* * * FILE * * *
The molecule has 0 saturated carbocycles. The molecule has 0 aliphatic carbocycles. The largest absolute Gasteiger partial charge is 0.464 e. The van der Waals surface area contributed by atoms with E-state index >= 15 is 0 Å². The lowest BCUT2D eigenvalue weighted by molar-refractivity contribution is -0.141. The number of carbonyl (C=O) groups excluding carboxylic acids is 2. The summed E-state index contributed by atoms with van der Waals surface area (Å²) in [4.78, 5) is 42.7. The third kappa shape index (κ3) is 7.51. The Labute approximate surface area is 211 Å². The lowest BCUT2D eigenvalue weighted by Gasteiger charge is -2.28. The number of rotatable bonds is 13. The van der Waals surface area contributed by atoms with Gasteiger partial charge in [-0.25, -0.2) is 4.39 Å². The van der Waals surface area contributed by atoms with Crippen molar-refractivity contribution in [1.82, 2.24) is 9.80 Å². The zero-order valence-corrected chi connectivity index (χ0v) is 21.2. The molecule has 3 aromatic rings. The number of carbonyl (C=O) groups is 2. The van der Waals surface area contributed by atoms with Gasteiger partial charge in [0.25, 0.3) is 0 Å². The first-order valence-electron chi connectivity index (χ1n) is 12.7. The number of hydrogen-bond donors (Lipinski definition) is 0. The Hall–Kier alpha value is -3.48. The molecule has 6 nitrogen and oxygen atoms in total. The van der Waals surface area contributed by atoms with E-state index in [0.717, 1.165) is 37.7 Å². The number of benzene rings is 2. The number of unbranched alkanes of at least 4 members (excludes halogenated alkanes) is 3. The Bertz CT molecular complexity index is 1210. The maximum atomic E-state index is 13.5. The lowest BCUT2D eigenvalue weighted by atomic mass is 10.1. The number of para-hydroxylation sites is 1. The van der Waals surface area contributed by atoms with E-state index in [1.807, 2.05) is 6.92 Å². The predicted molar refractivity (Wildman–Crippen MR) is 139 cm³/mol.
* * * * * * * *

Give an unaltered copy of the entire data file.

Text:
The molecule has 0 saturated carbocycles. The molecule has 0 aliphatic carbocycles. The largest absolute Gasteiger partial charge is 0.464 e. The van der Waals surface area contributed by atoms with E-state index >= 15 is 0 Å². The lowest BCUT2D eigenvalue weighted by molar-refractivity contribution is -0.141. The number of carbonyl (C=O) groups excluding carboxylic acids is 2. The summed E-state index contributed by atoms with van der Waals surface area (Å²) in [4.78, 5) is 42.7. The third kappa shape index (κ3) is 7.51. The Labute approximate surface area is 211 Å². The lowest BCUT2D eigenvalue weighted by Gasteiger charge is -2.28. The number of rotatable bonds is 13. The van der Waals surface area contributed by atoms with Gasteiger partial charge in [-0.25, -0.2) is 4.39 Å². The van der Waals surface area contributed by atoms with Crippen molar-refractivity contribution in [1.82, 2.24) is 9.80 Å². The zero-order valence-corrected chi connectivity index (χ0v) is 21.2. The molecule has 3 aromatic rings. The number of carbonyl (C=O) groups is 2. The van der Waals surface area contributed by atoms with Gasteiger partial charge in [0.25, 0.3) is 0 Å². The first-order valence-electron chi connectivity index (χ1n) is 12.7. The number of hydrogen-bond donors (Lipinski definition) is 0. The Hall–Kier alpha value is -3.48. The molecule has 6 nitrogen and oxygen atoms in total. The van der Waals surface area contributed by atoms with E-state index in [0.717, 1.165) is 37.7 Å². The number of benzene rings is 2. The number of unbranched alkanes of at least 4 members (excludes halogenated alkanes) is 3. The Bertz CT molecular complexity index is 1210. The maximum atomic E-state index is 13.5. The lowest BCUT2D eigenvalue weighted by atomic mass is 10.1. The number of para-hydroxylation sites is 1. The van der Waals surface area contributed by atoms with E-state index in [1.807, 2.05) is 6.92 Å². The predicted molar refractivity (Wildman–Crippen MR) is 139 cm³/mol.